The Flying Lotus comparison might, however, be a bit unfair. Steve Ellison is, in my estimation, something of a musical visionary as well as a master of his craft, and that Bruner only meets the latter of these two descriptions is hardly a criticism of him or this record. To be sure, it’s an engaging enough listen. The grooves are air-tight, naturally: tracks like “Fleer Ultra” coast on the interaction between Bruner’s intricate, stealthy syncopations and the staccato responses of his ensemble, and when they really get going, as on the upbeat closing section of “For Love (I Come Your Friend),” they are able to hit upon the kind of freewheeling momentum that is the lifeblood of instrumental jazz. On the production end, FlyLo litters these tracks with chirping, humming synths that nicely fill the upper sonic registers left vacant by the bass-heavy focus, and his deft mixing ensures that Bruner’s labyrinthine bass lines, which are often layered atop one another, never sound muddled or cluttered.
A surprising complement to his bass wizardry is Bruner’s pleasant, airy voice, which was already featured to great effect on Cosmogramma single “MmmHmm” and shows up on about half of these songs. These attempts at breezy pop are probably the album’s weakest tracks, however; Bruner’s melodies are as wafer-thin as his falsetto, and his lyrics generally come off as embarrassingly elementary love poetry. A typical verse from “Is It Love” goes, “Suddenly you came onto me / Is it wrong for you to belong to me…. Matters of the heart / Always leave you from the start,” and the sweetness of the sentiment doesn’t quite cancel out the gag reflex induced. It is easy enough to just ignore these lyrics at first, but there are enough of these kinds of songs on the album (see also: “Seasons” and “Walkin’”) that they become a detriment to the whole, and distract from the superhuman musicianship that makes songs like “Goldenboy” and “Fleer Ultra” such treats.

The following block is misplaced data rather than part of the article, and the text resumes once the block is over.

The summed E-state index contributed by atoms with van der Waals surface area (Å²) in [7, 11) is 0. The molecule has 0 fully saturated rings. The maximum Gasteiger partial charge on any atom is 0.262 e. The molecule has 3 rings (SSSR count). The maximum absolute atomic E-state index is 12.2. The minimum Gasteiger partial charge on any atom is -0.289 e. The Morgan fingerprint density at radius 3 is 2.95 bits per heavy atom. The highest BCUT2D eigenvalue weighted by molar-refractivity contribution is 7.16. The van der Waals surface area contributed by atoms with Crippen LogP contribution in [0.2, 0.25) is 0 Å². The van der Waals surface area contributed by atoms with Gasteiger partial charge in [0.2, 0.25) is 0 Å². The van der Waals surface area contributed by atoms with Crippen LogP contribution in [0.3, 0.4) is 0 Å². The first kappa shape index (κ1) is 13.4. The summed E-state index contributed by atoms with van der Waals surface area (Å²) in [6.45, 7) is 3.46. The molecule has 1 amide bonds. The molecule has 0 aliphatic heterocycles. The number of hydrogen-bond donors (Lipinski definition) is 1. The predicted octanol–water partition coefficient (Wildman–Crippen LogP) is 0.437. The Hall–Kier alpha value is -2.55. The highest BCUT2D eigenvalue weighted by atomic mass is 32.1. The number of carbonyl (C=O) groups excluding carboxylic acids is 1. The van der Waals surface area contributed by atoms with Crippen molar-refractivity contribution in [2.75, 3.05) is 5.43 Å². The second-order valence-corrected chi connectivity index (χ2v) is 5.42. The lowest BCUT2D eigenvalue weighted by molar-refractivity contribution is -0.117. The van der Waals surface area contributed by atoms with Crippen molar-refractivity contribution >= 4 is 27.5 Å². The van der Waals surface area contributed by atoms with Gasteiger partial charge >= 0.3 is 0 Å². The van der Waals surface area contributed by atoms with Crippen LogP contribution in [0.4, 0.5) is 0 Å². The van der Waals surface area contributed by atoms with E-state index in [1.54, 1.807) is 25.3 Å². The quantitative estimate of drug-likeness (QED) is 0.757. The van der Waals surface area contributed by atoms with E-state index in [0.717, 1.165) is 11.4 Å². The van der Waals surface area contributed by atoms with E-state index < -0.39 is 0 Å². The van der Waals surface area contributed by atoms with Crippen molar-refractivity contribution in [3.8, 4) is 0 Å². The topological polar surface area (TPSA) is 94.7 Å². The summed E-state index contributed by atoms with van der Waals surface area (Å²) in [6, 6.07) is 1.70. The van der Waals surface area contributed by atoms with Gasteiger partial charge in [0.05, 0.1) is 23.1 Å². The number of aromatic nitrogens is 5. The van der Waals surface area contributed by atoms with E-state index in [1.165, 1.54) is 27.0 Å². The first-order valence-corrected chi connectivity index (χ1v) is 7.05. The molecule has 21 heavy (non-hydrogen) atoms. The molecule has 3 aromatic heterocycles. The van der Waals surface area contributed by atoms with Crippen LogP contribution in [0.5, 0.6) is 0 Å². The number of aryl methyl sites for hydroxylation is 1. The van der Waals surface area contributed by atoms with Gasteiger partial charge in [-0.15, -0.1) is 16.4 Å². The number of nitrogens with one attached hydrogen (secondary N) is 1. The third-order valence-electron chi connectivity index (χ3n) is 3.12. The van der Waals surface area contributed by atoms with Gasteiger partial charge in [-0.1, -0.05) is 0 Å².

Perhaps the most interesting track here is the brief “Mystery Machine (The Golden Age of Apocalypse),” which sounds like nothing else on the album and benefits enormously from the contrast. Where most of The Golden Age of Apocalypse coasts along on its technical precision and crisp production, “Mystery Machine” is a strange, unpolished fragment, all lazily trilled guitar, obtrusive tape hiss, and lumbering, chromatic bass chords. A full half of this two-minute oddity consists of Bruner sitting on a wildly dissonant and ominous chord that, when repeated so deliberately and gracelessly, sounds like a warning siren for the end of the world played at quarter speed. This track bears serious comparison to Colin Stetson’s similarly apocalyptic New History Warfare Vol. 2: Judges, not because it sounds like that record (nothing does), but in the way that Bruner harnesses the strengths of his chosen instrument in the service of a distinctive affect and tone that is born of its creator’s abilities but not simply exhibitive of them. And the relative success of this track points to the larger step that Thundercat is going to have to take to sustain a solo career. As exceptional a bass player as he is, if Bruner does not work out a way to use his instrument in the service of a unique sound, he will forever be relegated to the role of a glorified accompanist, impeccably rounding out the bottom end of whatever tune he comes near but never stepping out of the formidable shadow of his more forward-thinking compatriots.